November in the book blogosphere is German Literature Month. Although I haven’t managed to participate, every year I enjoy reading the book reviews and they always remind me to give German lit another try. Being German I’ve had a lot of contact with it in school and university, unfortunately the selections were mostly dead old white dudes and the discussions often pretentious and overly intellectual. So that pretty much scared me off, even though I know there has to be amazing literature I’m missing out on. If you know of German books that go beyond the normative, I’d love recommendations!
Anyway, I chose to major in American Studies and have never really looked back. Curiously enough, it was there that I encountered German literature again, in a class on Audre Lorde and Afro-Germans. I loved learning more about Germany’s history that wasn’t white-washed, and this is a part of German literature that is right up my alley.
Germany to this day considers itself to be a homogeneous white population and while white immigrant groups are sometimes assimilated into the culture, all of us who cannot pass will forever be asked where we are from. Because there is no German concept of People of Color, only ‘people with a migratory’ background. So you will find that a lot of the books I mention here deal with having to fight for being recognized as being German. But the fact is that Black Germans have been here since the 18th/19th century (this timeline comes from available archival documents)!
Since I often look for more diverse lists of German books, but find it frustrating that they are not easy to find, I thought I’d recommend 5 books of Afro-German literature to you. I restricted myself to works that present another perspective of German history and identity and deal explicitly with race (and are available in English/ English translation). Not because I require so-called minority authors to write about being Othered, but because it is a) a personal preference of mine to find similar experiences I can connect to and b) because I want Germans and everyone else to realize the diversity of German life and identity.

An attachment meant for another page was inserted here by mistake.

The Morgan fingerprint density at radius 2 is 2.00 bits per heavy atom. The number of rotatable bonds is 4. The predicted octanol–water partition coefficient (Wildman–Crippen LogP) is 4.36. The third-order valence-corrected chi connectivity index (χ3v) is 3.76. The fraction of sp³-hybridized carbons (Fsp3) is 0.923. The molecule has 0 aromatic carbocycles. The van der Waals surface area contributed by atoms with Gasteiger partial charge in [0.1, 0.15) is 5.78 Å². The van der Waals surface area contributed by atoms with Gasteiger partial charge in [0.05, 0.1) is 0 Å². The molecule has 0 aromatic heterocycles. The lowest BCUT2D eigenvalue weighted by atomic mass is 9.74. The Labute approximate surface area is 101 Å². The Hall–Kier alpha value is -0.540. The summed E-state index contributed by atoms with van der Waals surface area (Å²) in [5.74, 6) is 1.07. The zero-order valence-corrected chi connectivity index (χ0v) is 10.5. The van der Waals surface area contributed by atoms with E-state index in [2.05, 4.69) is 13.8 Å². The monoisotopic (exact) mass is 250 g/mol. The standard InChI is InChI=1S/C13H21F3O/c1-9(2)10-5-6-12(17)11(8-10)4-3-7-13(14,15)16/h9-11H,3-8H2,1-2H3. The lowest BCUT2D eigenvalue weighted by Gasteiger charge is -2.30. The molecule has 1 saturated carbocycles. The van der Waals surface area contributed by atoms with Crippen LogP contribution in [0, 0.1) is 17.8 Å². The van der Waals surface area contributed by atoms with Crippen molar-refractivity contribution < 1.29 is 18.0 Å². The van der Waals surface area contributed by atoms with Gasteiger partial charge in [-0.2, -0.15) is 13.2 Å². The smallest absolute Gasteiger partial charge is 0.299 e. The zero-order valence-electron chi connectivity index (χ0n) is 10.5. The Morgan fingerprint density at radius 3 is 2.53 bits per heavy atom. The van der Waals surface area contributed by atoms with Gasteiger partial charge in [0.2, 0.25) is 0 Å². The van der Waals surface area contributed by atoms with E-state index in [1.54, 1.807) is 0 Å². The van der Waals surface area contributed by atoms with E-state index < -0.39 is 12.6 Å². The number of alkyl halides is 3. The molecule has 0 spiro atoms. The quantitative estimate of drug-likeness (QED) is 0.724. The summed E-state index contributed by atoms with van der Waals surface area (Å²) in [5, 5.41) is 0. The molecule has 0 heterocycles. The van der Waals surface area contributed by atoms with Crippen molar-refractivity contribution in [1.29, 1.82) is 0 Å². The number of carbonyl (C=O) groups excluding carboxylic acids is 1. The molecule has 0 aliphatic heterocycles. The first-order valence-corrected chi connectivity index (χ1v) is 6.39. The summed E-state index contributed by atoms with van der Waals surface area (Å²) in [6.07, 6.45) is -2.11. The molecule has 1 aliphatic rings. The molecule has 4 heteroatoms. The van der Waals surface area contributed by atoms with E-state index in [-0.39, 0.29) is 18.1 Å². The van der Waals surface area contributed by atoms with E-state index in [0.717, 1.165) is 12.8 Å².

This ground-breaking publication from 1984 is edited by May Opitz (Ayim), Katharina Oguntoye and DagmarSchultz. Showing Our Colors collects stories from Black Germans that are bitter reckonings with their experiences of being made Other in post-WII Germany.
Ika Hügel-Marshall’s Invisible Woman: Growing Up Black in Germany is her memoir of growing up in Germany as what was then called a “Brown Baby.” These children of white German women and African-American soldiers complicated notions of Germanness in the especially problematic society of post-WWII.
Also by Mail by Olumide Popoola is a play about family first of all, but also about Black German identity and being the outsider. I’ve talked a bit about this one here.
Blues in Black and White is a collection of the works of Black German writer and activist May Ayim. She was part of the Afro-German movement in the 80s and 90s and published amazing poetry, some of which has luckily been translated into English. She’s one of my favorite poets.
Destined to Witness is a memoir by Hans J. Massaquoi, which chronicles his experiences as a Black German during the Third Reich and his later life in Liberia and the US. Massaquio’s work makes visible the experience of Black Germans during the Holocaust and his difficulty in fitting in any category. I recommend Clarence Lusane’s study Hitler’s Black Victims as a companion read to this.
I hope you’ll find something for your tbr in this list. I’m planning to do a series of ‘5 on a Theme’ posts and to make lists for diverse German literature that cover other identities and experiences, if anyone is interested in that. Also, I’d love some recommendations for diverse German books!